Lévi-Strauss's essays relate meat eating to cannibalism, female circumcision to medically assisted reproduction, and mythic thought to scientific thought. They explore practices of incest and patriarchy, nature worship versus man-made material obsessions, the perceived threat of art in various cultures, and the innovations and limitations of secular thought. Lévi-Strauss measures the short distance between "complex" and "primitive" societies and finds a shared madness in the ways we enact myth, ritual, and custom. Yet he also locates a pure and persistent ethics that connects the center of Western civilization to far-flung societies and forces a reckoning with outmoded ideas of morality and reason.
Claude Lévi-Strauss invites us to think through the persistence of primitive thought in the rapid growth of rituals and forms of worship. By giving accounts of structure and history, he celebrates the architecture of mind, empowering facts not only for the pleasure of thinking but also for the diagnosis of unseen social transformations. The globalized celebration of Santa Claus - that commercialization of the sacred - has its origins in the Latin Saturnalia and Native American kachinas; the political philosophy of the French Revolution owes its foundations to the cannibals of New Guinea; and the mythic thinking of societies without writing rivals the most audacious fables of modern astrophysics. Lévi-Strauss was the austere author of The Elementary Structures of Kinship, but did he also become, with age, a novelist of ideas, like those French philosophes of the Enlightenment? I am not sure he would have appreciated this suggestion, but I can give him no higher praise: We Are All Cannibals reads like a novel. Julia Kristeva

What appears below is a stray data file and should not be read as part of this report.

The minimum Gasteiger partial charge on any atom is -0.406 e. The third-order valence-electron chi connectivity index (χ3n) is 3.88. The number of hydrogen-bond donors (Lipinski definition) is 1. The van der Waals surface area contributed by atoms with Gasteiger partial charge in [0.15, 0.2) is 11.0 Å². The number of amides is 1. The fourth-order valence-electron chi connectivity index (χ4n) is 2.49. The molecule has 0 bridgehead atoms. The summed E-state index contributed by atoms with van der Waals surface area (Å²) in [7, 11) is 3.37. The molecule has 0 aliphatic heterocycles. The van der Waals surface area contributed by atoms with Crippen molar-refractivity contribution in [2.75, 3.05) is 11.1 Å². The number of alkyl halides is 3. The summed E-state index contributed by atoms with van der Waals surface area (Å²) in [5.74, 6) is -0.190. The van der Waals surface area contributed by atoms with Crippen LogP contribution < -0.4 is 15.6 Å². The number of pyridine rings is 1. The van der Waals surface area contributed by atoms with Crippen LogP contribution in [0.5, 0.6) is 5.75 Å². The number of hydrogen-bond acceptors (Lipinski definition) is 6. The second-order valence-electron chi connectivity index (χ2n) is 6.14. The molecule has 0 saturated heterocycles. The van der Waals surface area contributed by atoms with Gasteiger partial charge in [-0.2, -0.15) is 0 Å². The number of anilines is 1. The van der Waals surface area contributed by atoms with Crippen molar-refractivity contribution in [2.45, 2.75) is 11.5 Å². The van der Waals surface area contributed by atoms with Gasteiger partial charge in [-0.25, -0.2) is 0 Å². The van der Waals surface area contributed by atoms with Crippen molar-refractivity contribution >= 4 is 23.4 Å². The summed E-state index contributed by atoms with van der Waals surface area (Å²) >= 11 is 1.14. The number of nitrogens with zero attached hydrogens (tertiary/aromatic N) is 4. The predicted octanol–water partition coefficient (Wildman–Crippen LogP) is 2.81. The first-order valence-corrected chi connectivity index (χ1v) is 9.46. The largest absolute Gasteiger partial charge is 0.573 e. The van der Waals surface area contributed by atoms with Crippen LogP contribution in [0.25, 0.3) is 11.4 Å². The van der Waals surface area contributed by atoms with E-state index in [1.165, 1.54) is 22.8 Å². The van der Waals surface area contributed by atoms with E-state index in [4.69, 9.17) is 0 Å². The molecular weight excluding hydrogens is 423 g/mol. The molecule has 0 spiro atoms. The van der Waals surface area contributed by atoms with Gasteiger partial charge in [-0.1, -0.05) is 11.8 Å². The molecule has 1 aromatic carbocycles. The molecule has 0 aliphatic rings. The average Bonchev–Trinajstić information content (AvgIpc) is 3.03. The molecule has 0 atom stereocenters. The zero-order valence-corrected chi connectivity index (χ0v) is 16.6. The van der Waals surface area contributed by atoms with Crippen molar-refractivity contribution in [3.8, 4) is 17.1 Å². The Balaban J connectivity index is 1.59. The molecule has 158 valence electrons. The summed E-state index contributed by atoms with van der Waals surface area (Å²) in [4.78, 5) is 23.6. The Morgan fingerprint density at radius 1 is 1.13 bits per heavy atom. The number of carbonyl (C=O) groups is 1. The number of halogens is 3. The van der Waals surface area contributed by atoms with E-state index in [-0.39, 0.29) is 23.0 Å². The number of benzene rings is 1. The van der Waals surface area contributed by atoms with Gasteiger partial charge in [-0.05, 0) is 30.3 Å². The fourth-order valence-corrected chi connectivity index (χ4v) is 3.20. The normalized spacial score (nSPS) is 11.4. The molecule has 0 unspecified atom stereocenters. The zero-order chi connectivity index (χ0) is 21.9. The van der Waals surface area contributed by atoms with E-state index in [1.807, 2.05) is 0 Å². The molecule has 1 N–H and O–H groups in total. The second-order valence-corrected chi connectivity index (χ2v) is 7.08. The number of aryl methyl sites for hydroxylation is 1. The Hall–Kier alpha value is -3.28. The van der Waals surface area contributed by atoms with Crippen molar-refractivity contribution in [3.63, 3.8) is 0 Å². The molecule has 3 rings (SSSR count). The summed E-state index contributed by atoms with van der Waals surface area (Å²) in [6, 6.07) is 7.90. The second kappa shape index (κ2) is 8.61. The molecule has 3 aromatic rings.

Auteur Claude Lévi-Strauss
Traducteur Jane Marie Todd
Nombre de pages 176
Type de produit Livre de Poche
Dimension 218 x 141 x 9 mm
Poids du produit 230 g
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